private employer pension plans have done this, Hurst says.
Why reformers are tempted to build on the CPP
notable exception is the Canada Pension Plan, which was put on a firm
foundation in the 1990s. Perhaps that’s why so many current proposals
for reform, including Keith Horner’s, try to build on that firm base.
says Horner’s paper is an “excellent treatise” but says its principal
failing is in assessing the risks of the “critical differentiators”
We’ll close with this direct lift of Hurst’s email to me:
can the significance of such risks be ignored in the context of riots
in Europe and widespread media coverage of the state of public sector
pension plans in the U.S. and elsewhere? The current policy direction
being followed in Canada is to preserve the stability of our current
government programs, and enhance them with stronger, more universal DC
The former provides a strong basic level of
pension, while the latter can empower individuals to ensure their own
retirement income security with far less exposure to the demographic
and economic risks that have undermined the security of DB plans
not going to argue against the fact that the pension gap between
private and public sector workers is growing or that demographic and
economic risks have undermined the security of DB plans worldwide, but
the critics of enhanced CPP are distorting the facts to suit their
The most important fact lost in this debate is
that defined benefit plans can work if you get the funding right and
when administered properly using world class governance standards, these
DB plans outperform DC plans. I think people like Greg Hurst and even
Bill Tufts have a lot to lose if CPP expansion takes hold, which is why I
take everything they write with a grain of salt.
One huge point of contention I have with the "Greg Hursts" of this
world is that they claim a “no-choice pure DC” plan would be a lot
simpler to administer than a DB plan, resulting in lower expense
payments, which leaves more for benefits. This is pure and utter
nonsense. The last time I blasted Jonathan Chevreau on my blog, in
another entry on Canada's pension myths, I stated the following:
Last week it was Jonathan Chevreau of the National Post who criticized the Liberals' proposal, dragging "Big CPP" into Canadian politics.
I ripped into that analysis, and I'm going to rip into this one too.
The National Post should be ashamed of itself for publishing this
drivel. I'd love an opportunity to openly debate the likes of Jonathan
Chevreau, Neil Mohindra and anyone else who blindly supports the private
sector "solution" and openly questions the benefits of Canada's large
defined-benefit (DB) plans without basing their analysis on facts. Then
again, what else do you expect someone from the Simon Fraser Institute
to write? It would be nice if he disclosed how many banks and
insurance companies fund this institute.
I'm too tired and cranky to go through all the arguments I went over last week.
Do the large DB plans take too much equity risk? Yes, they do, both in
public and private equities. Do they invest in alternative assets like
hedge funds, real estate and infrastructure? Yes, most of them do
invest in all these asset classes (except hedge funds; a few funds
don't invest in external hedge funds) and they also have internal alpha
strategies to lower their costs. Are these alternative asset classes
"riskier" than bonds? Yes, but over a long period, they're typically a
lot less risky than stocks and they offer important diversification
As far as the "administrative costs" of the CPP, they
are shared by Human Resources Development Canada and the Canada Revenue
Agency, which is good. These agencies are delivering great service at a
very low cost. The private sector wouldn't do a better job at
administering the CPP.
Finally, as I mentioned in my comment on the "Big CPP," most Canadians are clueless about CPPIB's investment partners,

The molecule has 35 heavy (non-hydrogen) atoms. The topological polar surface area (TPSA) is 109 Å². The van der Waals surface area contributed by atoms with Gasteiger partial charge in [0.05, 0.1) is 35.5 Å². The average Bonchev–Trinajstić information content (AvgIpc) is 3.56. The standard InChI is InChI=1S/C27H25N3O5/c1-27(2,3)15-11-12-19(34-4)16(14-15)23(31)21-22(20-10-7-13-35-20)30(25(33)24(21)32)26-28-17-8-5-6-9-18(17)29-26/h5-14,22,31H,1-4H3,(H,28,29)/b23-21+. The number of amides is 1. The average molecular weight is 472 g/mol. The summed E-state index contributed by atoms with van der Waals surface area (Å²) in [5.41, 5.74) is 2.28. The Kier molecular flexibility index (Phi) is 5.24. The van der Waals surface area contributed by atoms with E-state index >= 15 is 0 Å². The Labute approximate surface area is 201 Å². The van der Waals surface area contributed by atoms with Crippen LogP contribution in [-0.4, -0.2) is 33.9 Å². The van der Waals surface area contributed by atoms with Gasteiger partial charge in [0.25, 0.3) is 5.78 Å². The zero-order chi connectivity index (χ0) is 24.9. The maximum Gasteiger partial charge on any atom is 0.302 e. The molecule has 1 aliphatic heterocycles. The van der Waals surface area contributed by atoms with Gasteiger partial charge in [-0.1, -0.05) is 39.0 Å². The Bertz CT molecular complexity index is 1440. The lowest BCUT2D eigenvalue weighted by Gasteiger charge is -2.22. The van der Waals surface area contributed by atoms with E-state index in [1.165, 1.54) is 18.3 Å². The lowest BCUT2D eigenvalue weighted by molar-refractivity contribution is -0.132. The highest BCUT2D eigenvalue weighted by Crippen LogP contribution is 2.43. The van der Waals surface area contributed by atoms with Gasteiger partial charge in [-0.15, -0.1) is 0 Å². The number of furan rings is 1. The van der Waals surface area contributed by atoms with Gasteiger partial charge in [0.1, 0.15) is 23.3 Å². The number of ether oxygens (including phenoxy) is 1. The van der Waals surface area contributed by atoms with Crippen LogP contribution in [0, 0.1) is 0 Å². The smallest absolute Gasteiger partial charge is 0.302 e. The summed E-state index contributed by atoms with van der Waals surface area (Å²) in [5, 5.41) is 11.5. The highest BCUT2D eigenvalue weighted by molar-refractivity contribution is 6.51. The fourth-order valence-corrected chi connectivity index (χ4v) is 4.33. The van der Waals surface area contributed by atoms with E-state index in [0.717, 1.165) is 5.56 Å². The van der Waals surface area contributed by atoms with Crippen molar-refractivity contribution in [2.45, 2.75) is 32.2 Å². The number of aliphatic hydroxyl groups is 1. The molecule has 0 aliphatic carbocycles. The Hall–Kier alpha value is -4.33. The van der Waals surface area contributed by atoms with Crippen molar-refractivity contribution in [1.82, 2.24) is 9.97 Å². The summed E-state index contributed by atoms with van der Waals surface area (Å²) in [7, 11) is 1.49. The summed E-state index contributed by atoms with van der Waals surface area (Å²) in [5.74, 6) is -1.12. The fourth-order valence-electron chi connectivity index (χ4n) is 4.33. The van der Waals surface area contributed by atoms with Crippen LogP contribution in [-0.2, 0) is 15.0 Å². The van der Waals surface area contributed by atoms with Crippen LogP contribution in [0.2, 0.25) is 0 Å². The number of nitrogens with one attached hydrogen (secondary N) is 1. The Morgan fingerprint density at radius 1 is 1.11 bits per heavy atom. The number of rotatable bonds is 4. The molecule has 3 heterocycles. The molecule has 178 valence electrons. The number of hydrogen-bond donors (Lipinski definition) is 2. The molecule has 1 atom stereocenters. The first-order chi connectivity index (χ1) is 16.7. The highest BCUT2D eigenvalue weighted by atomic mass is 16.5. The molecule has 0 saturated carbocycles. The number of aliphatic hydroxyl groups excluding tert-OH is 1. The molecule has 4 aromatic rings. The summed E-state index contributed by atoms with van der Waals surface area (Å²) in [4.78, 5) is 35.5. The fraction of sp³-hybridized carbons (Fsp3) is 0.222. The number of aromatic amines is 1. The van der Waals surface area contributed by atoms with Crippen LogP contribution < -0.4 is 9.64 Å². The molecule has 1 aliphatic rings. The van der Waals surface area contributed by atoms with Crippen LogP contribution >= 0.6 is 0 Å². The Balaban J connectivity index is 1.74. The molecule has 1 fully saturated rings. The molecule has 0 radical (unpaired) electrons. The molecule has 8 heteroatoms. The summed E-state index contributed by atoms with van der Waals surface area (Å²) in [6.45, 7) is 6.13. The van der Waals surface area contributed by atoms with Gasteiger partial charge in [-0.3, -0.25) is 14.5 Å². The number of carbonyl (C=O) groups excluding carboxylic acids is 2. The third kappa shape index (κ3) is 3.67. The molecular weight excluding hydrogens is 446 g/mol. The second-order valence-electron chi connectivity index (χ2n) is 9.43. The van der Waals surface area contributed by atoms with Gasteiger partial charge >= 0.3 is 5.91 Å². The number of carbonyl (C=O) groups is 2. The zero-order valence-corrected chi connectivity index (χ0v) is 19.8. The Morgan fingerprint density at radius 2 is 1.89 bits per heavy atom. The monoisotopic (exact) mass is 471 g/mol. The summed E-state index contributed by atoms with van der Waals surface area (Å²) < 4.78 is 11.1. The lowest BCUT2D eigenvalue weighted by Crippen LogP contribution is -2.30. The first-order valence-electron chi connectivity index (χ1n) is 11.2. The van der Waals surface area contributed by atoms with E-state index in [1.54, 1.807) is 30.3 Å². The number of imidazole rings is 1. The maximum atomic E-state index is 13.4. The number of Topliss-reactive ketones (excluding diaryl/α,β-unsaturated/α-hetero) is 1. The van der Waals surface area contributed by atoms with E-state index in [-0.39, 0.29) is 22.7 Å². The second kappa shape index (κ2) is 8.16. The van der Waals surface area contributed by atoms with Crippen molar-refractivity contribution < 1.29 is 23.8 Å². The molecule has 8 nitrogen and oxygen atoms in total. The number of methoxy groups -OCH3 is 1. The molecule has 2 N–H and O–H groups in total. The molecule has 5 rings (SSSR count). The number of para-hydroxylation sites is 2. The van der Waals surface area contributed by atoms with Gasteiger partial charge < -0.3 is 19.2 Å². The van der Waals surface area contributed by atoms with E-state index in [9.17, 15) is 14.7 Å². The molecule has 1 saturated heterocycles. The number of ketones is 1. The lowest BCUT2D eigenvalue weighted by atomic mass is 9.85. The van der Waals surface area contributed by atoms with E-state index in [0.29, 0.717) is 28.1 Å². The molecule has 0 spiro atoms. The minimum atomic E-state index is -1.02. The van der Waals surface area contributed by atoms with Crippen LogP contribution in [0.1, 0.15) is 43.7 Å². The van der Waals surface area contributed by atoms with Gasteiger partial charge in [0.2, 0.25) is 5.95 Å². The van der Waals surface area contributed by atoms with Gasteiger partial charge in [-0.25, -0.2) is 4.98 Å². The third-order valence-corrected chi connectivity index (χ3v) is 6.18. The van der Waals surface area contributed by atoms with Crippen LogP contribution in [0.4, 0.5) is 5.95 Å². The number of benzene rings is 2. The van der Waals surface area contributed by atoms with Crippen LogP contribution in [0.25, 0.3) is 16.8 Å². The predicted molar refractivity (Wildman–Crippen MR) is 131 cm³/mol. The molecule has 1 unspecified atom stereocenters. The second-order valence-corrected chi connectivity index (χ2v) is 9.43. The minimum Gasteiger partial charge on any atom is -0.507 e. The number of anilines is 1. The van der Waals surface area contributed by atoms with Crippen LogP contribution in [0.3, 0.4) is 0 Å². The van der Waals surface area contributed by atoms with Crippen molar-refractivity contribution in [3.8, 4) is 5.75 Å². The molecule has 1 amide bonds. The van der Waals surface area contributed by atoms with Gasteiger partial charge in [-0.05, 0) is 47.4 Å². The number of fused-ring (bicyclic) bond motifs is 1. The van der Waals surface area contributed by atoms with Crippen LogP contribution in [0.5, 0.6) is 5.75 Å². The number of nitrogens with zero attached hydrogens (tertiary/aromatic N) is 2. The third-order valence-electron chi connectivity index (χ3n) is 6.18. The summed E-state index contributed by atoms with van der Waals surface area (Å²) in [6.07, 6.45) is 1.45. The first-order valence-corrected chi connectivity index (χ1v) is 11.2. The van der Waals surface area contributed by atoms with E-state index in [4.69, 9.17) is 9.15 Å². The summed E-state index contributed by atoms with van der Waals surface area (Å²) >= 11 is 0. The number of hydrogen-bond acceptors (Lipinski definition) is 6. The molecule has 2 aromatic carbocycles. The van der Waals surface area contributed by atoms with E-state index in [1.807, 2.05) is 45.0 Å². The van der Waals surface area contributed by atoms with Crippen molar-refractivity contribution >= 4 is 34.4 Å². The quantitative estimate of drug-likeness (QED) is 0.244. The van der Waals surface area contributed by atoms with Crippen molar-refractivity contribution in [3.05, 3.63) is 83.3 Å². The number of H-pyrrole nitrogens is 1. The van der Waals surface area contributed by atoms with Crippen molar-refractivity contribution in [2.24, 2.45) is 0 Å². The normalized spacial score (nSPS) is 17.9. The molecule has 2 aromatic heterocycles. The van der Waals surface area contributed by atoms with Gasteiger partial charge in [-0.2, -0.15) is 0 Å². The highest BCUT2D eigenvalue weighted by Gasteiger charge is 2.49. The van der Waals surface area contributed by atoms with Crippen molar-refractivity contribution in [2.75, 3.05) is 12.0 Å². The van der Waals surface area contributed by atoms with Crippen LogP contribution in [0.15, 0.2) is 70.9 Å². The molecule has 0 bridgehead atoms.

but I assure you that no defined-contribution (DC) plan can invest in
Brevan Howard, Bridgewater, Apax, Lone Star, Texas Pacific Group or any
of the other top private funds listed on their site. This is an
important source of alpha, on top of the internally generated alpha,
adding basis points on their policy (benchmark/ beta) portfolio. Over
the long-term, all that alpha adds up, which is why CPPIB pays these
managers big fees for delivering meaningful alpha.
Mohindra and Mr. Chevreau can find me a low cost ETF that delivers a
performance remotely resembling that of these top fund managers, then I
will listen to their arguments. Till then, I suggest the National Post
stops publishing these spurious comments from biased "experts" who
spread disinformation and perpetuate myths claiming Canada's large DB
plans can't do a better job than the private sector in managing our
retirement savings. They are doing a better job and they should be given
increasingly more responsibility to continue delivering low cost
pension fund management to as many Canadians as possible who are willing
to pay premiums for a secure retirement.
So, while people worry about the "Pension Ponzi," I'm far more worried
about "Pension Poverty," which I see growing by leaps and bounds over the
next decades. It's high time Canadian policymakers get their collective
heads out of their asses, stop reading the right-wing drivel Mr.
Chevreau and the National Post publish and start listening to real
pension experts like Bernard Dussault, Canada's former Chief Actuary and
others who actually know what they're talking about.
If we're going to solve the pension crisis once and for all, we need
concessions from all stakeholders, but we also need to leverage off our
smartest resources and avoid so-called "experts" who pander dangerous
ideas that will only ensure more pension poverty down the road. They
are hazardous to the pension health of our great country and I will call
them out every single time.
Bernard Dussault, Canada's former Chief Actuary, sent me these comments:
Regarding Rob Browns’ analysis of the “Why The Fuss Over Pensions” (more
specifically with respect to DB plans), my view remains that there would
essentially be no fuss if DB plan sponsors were not allowed to take contribution
holidays and were compelled to amortize any emerging pension surplus or deficit
over a pre-determined number of years (5, 10, 15?). Moreover, the high ratio of
pensioners to active members is not a financing pension issue per se. The issue
is the lack of assets/liabilities matching, a matter that can easily be
addressed by plan administrators but often overlooked.